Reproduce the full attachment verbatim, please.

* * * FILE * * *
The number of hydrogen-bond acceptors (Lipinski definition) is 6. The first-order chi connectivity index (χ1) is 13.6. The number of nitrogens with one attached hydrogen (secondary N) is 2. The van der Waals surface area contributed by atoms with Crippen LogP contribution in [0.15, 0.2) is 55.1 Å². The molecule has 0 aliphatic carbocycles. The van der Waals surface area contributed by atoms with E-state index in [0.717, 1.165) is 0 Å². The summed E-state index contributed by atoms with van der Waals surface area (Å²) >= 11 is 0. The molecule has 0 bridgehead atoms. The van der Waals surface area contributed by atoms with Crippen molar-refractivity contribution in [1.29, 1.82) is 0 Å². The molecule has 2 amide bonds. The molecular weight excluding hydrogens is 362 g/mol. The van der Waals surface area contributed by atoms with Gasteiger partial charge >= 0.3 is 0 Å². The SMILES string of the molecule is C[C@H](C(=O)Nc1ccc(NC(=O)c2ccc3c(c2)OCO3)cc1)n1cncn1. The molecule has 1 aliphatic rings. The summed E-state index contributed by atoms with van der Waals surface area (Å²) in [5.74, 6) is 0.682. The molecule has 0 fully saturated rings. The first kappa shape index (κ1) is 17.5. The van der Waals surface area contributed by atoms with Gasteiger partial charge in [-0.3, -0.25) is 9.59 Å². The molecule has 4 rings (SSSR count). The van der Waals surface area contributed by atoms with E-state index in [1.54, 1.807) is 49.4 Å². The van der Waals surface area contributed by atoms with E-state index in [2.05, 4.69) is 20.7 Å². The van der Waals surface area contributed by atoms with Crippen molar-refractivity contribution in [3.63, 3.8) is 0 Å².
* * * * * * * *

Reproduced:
The number of hydrogen-bond acceptors (Lipinski definition) is 6. The first-order chi connectivity index (χ1) is 13.6. The number of nitrogens with one attached hydrogen (secondary N) is 2. The van der Waals surface area contributed by atoms with Crippen LogP contribution in [0.15, 0.2) is 55.1 Å². The molecule has 0 aliphatic carbocycles. The van der Waals surface area contributed by atoms with E-state index in [0.717, 1.165) is 0 Å². The summed E-state index contributed by atoms with van der Waals surface area (Å²) >= 11 is 0. The molecule has 0 bridgehead atoms. The van der Waals surface area contributed by atoms with Crippen molar-refractivity contribution in [1.29, 1.82) is 0 Å². The molecule has 2 amide bonds. The molecular weight excluding hydrogens is 362 g/mol. The van der Waals surface area contributed by atoms with Gasteiger partial charge >= 0.3 is 0 Å². The SMILES string of the molecule is C[C@H](C(=O)Nc1ccc(NC(=O)c2ccc3c(c2)OCO3)cc1)n1cncn1. The molecule has 1 aliphatic rings. The summed E-state index contributed by atoms with van der Waals surface area (Å²) in [5.74, 6) is 0.682. The molecule has 0 fully saturated rings. The first kappa shape index (κ1) is 17.5. The van der Waals surface area contributed by atoms with Gasteiger partial charge in [-0.3, -0.25) is 9.59 Å². The molecule has 4 rings (SSSR count). The van der Waals surface area contributed by atoms with E-state index in [1.54, 1.807) is 49.4 Å². The van der Waals surface area contributed by atoms with E-state index in [2.05, 4.69) is 20.7 Å². The van der Waals surface area contributed by atoms with Crippen molar-refractivity contribution in [3.63, 3.8) is 0 Å².